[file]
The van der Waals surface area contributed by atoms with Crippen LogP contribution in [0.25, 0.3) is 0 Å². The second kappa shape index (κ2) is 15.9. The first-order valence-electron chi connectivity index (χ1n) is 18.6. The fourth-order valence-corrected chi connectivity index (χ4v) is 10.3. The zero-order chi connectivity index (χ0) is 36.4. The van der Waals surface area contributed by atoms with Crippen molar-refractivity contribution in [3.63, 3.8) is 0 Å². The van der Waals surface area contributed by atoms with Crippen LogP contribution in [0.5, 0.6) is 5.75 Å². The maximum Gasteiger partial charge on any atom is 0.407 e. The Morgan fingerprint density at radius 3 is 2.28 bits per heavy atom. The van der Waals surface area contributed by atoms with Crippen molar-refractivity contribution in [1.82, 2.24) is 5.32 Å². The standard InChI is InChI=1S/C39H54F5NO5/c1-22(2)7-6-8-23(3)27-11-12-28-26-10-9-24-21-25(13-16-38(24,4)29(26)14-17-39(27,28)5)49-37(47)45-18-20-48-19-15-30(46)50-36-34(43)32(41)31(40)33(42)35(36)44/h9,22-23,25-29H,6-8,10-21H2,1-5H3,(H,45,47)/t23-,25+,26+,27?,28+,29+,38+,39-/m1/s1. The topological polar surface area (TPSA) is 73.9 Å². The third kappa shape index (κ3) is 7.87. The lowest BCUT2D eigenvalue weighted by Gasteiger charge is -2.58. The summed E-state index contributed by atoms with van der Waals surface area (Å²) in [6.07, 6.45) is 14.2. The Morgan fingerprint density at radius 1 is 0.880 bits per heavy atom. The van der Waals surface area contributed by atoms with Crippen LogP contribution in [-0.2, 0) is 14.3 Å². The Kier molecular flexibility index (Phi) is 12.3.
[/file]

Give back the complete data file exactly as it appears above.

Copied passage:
The van der Waals surface area contributed by atoms with Crippen LogP contribution in [0.25, 0.3) is 0 Å². The second kappa shape index (κ2) is 15.9. The first-order valence-electron chi connectivity index (χ1n) is 18.6. The fourth-order valence-corrected chi connectivity index (χ4v) is 10.3. The zero-order chi connectivity index (χ0) is 36.4. The van der Waals surface area contributed by atoms with Crippen molar-refractivity contribution in [3.63, 3.8) is 0 Å². The van der Waals surface area contributed by atoms with Crippen LogP contribution in [0.5, 0.6) is 5.75 Å². The maximum Gasteiger partial charge on any atom is 0.407 e. The Morgan fingerprint density at radius 3 is 2.28 bits per heavy atom. The van der Waals surface area contributed by atoms with Crippen molar-refractivity contribution in [1.82, 2.24) is 5.32 Å². The standard InChI is InChI=1S/C39H54F5NO5/c1-22(2)7-6-8-23(3)27-11-12-28-26-10-9-24-21-25(13-16-38(24,4)29(26)14-17-39(27,28)5)49-37(47)45-18-20-48-19-15-30(46)50-36-34(43)32(41)31(40)33(42)35(36)44/h9,22-23,25-29H,6-8,10-21H2,1-5H3,(H,45,47)/t23-,25+,26+,27?,28+,29+,38+,39-/m1/s1. The topological polar surface area (TPSA) is 73.9 Å². The third kappa shape index (κ3) is 7.87. The lowest BCUT2D eigenvalue weighted by Gasteiger charge is -2.58. The summed E-state index contributed by atoms with van der Waals surface area (Å²) in [6.07, 6.45) is 14.2. The Morgan fingerprint density at radius 1 is 0.880 bits per heavy atom. The van der Waals surface area contributed by atoms with Crippen LogP contribution in [-0.2, 0) is 14.3 Å². The Kier molecular flexibility index (Phi) is 12.3.